Encyclopedia Astronautica
Mir-Shuttle Docking Module


Russian manned space station. One launch, 1995.11.12. A specialized SO docking module was originally designed for docking the Buran space shuttle with the Mir-2 space station.

In the 1992 concept the module would be delivered by a Progress-M tug to Mir-2 and included a lateral EVA hatch and an axial APDS androgynous docking unit for use by Buran. By 1993 Buran and Mir-2 were cancelled and the SO was to be used to dock the US Space Shuttle with the International Space Station.

In May 1993 discussions regarding docking the US Shuttle with the Mir space station, NASA expressed concern about the clearances between the Shuttle and Mir's solar panels when using the docking port designed for Buran on the Kristal module. The Russians thought NASA overly cautious, but NPO Energia offered a solution - a modified version of the SO, to be delivered by the Shuttle. Without the SO, NASA insisted that Mir's Kristal module would have to be temporarily repositioned at the forward axial port of the base block for every docking with the shuttle. The simplified SO design approved on 1 November 1993 deleted the lateral airlock. Qualification was relatively straightforward since the basic structure of the Soyuz BO orbital module was used, and the APDS androgynous docking port installation had already been proven on Soyuz-TM16. The draft project was completed in December 1993. A mock-up was delivered to NASA in April 1994 and the flight article reached the Kennedy Space Center on 7 June 1995. The module also carried two solar arrays - one Russian and one jointly developed by the US and Russia to augment Mir's power. The MCSA (Mir Co-operative Solar Array) was a 42 sq. meter, 6.7kW, a retractable device using Russian structures and American solar cells.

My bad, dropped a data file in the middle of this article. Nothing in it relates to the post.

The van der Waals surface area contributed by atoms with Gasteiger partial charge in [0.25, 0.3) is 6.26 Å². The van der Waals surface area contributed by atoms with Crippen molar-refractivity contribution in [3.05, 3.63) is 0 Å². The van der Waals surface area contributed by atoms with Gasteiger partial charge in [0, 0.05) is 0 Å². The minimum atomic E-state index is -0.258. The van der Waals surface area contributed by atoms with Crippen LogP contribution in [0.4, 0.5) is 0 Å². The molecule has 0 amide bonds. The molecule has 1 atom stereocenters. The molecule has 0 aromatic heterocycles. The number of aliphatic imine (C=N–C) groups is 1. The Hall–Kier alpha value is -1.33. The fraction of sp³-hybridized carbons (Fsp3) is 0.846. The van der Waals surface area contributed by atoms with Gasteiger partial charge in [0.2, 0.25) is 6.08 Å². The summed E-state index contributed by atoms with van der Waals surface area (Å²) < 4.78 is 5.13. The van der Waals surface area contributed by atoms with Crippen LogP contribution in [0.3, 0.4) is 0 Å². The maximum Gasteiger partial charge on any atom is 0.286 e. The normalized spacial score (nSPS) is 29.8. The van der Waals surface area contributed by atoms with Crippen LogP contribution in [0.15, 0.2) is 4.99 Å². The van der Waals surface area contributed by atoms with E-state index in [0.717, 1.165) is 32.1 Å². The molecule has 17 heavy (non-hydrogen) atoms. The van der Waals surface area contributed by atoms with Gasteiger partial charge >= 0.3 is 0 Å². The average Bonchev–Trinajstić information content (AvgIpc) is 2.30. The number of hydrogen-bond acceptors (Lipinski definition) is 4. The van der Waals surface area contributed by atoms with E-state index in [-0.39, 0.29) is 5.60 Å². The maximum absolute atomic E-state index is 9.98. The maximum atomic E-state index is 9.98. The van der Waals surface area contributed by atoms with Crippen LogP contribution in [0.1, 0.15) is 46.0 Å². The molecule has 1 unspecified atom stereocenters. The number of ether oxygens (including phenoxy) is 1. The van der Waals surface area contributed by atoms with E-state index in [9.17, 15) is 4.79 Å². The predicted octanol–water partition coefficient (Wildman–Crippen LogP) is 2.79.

The module was mated with the station on November 14, 1995 at the Kristal module's axial docking port. New versions of the SO were also to be delivered by Russia to the International Space Station, though these plans were in constant flux.

Gross mass: 6,134 kg (13,523 lb).
Height: 4.70 m (15.40 ft).
First Launch: 1995.11.12.
Number: 1 .

More... - Chronology...


Associated Countries
See also
  • Shuttle The manned reusable space system which was designed to slash the cost of space transport and replace all expendable launch vehicles. It did neither, but did keep NASA in the manned space flight business for 30 years. More...

Associated Launch Vehicles
  • Shuttle American winged orbital launch vehicle. The manned reusable space system which was designed to slash the cost of space transport and replace all expendable launch vehicles. It did neither, but did keep NASA in the manned space flight business for 30 years. Redesign of the shuttle with reliability in mind after the Challenger disaster reduced maximum payload to low earth orbit from 27,850 kg to 24,400 kg. More...